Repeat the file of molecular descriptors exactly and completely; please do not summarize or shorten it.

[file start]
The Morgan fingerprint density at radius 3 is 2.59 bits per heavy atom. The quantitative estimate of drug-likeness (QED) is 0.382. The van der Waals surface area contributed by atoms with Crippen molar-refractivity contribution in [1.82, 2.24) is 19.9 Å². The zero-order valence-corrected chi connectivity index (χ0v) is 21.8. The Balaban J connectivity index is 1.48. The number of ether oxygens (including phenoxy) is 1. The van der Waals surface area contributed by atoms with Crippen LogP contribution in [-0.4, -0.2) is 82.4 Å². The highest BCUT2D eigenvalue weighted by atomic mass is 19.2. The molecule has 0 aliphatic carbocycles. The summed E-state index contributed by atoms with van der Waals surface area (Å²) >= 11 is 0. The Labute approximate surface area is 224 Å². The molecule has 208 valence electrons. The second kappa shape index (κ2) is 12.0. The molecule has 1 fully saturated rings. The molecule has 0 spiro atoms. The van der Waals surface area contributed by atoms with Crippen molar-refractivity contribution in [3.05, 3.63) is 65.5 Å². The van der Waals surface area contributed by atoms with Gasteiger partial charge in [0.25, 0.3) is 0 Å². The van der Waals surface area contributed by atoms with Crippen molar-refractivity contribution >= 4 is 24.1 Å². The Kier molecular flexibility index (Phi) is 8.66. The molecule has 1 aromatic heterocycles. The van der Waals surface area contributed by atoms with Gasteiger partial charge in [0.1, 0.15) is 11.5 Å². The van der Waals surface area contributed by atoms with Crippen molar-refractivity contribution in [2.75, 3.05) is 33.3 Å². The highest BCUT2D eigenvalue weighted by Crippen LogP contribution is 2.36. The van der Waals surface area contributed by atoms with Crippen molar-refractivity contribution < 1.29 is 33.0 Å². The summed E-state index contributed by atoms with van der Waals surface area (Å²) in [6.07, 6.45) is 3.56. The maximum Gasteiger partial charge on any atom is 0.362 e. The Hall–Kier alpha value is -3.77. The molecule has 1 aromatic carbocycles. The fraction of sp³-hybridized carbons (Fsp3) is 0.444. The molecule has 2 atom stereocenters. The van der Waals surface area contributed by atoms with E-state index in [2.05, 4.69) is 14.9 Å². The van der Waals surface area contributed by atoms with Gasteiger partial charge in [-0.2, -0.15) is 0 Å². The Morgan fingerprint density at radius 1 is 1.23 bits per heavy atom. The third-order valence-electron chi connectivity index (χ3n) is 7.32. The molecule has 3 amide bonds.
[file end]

The Morgan fingerprint density at radius 3 is 2.59 bits per heavy atom. The quantitative estimate of drug-likeness (QED) is 0.382. The van der Waals surface area contributed by atoms with Crippen molar-refractivity contribution in [1.82, 2.24) is 19.9 Å². The zero-order valence-corrected chi connectivity index (χ0v) is 21.8. The Balaban J connectivity index is 1.48. The number of ether oxygens (including phenoxy) is 1. The van der Waals surface area contributed by atoms with Crippen LogP contribution in [-0.4, -0.2) is 82.4 Å². The highest BCUT2D eigenvalue weighted by atomic mass is 19.2. The molecule has 0 aliphatic carbocycles. The summed E-state index contributed by atoms with van der Waals surface area (Å²) >= 11 is 0. The Labute approximate surface area is 224 Å². The molecule has 208 valence electrons. The second kappa shape index (κ2) is 12.0. The molecule has 1 fully saturated rings. The molecule has 0 spiro atoms. The van der Waals surface area contributed by atoms with Crippen molar-refractivity contribution in [3.05, 3.63) is 65.5 Å². The van der Waals surface area contributed by atoms with Gasteiger partial charge in [0.25, 0.3) is 0 Å². The van der Waals surface area contributed by atoms with Crippen molar-refractivity contribution >= 4 is 24.1 Å². The Kier molecular flexibility index (Phi) is 8.66. The molecule has 1 aromatic heterocycles. The van der Waals surface area contributed by atoms with Gasteiger partial charge in [0.1, 0.15) is 11.5 Å². The van der Waals surface area contributed by atoms with Crippen molar-refractivity contribution in [2.75, 3.05) is 33.3 Å². The highest BCUT2D eigenvalue weighted by Crippen LogP contribution is 2.36. The van der Waals surface area contributed by atoms with Crippen molar-refractivity contribution < 1.29 is 33.0 Å². The summed E-state index contributed by atoms with van der Waals surface area (Å²) in [6.07, 6.45) is 3.56. The maximum Gasteiger partial charge on any atom is 0.362 e. The Hall–Kier alpha value is -3.77. The molecule has 1 aromatic carbocycles. The fraction of sp³-hybridized carbons (Fsp3) is 0.444. The molecule has 2 atom stereocenters. The van der Waals surface area contributed by atoms with E-state index in [2.05, 4.69) is 14.9 Å². The van der Waals surface area contributed by atoms with Gasteiger partial charge in [-0.2, -0.15) is 0 Å². The Morgan fingerprint density at radius 1 is 1.23 bits per heavy atom. The third-order valence-electron chi connectivity index (χ3n) is 7.32. The molecule has 3 amide bonds.